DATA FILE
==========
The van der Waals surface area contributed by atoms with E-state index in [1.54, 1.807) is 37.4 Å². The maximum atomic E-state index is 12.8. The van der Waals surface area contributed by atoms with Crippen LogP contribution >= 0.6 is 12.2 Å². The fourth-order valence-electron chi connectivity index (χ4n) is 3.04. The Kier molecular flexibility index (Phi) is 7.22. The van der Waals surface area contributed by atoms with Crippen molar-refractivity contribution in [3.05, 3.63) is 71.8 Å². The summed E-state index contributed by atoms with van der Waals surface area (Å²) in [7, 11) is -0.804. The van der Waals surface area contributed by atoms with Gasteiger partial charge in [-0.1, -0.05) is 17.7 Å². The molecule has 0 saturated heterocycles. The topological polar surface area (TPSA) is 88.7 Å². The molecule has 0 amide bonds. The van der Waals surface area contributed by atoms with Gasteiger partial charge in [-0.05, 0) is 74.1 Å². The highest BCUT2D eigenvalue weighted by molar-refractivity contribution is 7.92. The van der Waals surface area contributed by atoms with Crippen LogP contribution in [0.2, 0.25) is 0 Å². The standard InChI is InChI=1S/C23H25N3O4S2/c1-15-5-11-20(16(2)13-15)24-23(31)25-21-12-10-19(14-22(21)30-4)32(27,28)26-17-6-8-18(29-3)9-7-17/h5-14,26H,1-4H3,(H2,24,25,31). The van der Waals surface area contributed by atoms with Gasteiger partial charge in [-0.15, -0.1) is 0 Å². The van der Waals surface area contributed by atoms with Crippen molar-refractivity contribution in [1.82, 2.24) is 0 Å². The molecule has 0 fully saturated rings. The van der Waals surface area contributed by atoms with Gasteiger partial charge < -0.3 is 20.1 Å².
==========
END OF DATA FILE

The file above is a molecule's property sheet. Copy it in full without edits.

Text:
The van der Waals surface area contributed by atoms with E-state index in [1.54, 1.807) is 37.4 Å². The maximum atomic E-state index is 12.8. The van der Waals surface area contributed by atoms with Crippen LogP contribution >= 0.6 is 12.2 Å². The fourth-order valence-electron chi connectivity index (χ4n) is 3.04. The Kier molecular flexibility index (Phi) is 7.22. The van der Waals surface area contributed by atoms with Crippen molar-refractivity contribution in [3.05, 3.63) is 71.8 Å². The summed E-state index contributed by atoms with van der Waals surface area (Å²) in [7, 11) is -0.804. The van der Waals surface area contributed by atoms with Gasteiger partial charge in [-0.1, -0.05) is 17.7 Å². The molecule has 0 saturated heterocycles. The topological polar surface area (TPSA) is 88.7 Å². The molecule has 0 amide bonds. The van der Waals surface area contributed by atoms with Gasteiger partial charge in [-0.05, 0) is 74.1 Å². The highest BCUT2D eigenvalue weighted by molar-refractivity contribution is 7.92. The van der Waals surface area contributed by atoms with Crippen LogP contribution in [0.2, 0.25) is 0 Å². The standard InChI is InChI=1S/C23H25N3O4S2/c1-15-5-11-20(16(2)13-15)24-23(31)25-21-12-10-19(14-22(21)30-4)32(27,28)26-17-6-8-18(29-3)9-7-17/h5-14,26H,1-4H3,(H2,24,25,31). The van der Waals surface area contributed by atoms with Gasteiger partial charge in [-0.15, -0.1) is 0 Å². The van der Waals surface area contributed by atoms with Crippen molar-refractivity contribution in [1.82, 2.24) is 0 Å². The molecule has 0 fully saturated rings. The van der Waals surface area contributed by atoms with Gasteiger partial charge < -0.3 is 20.1 Å².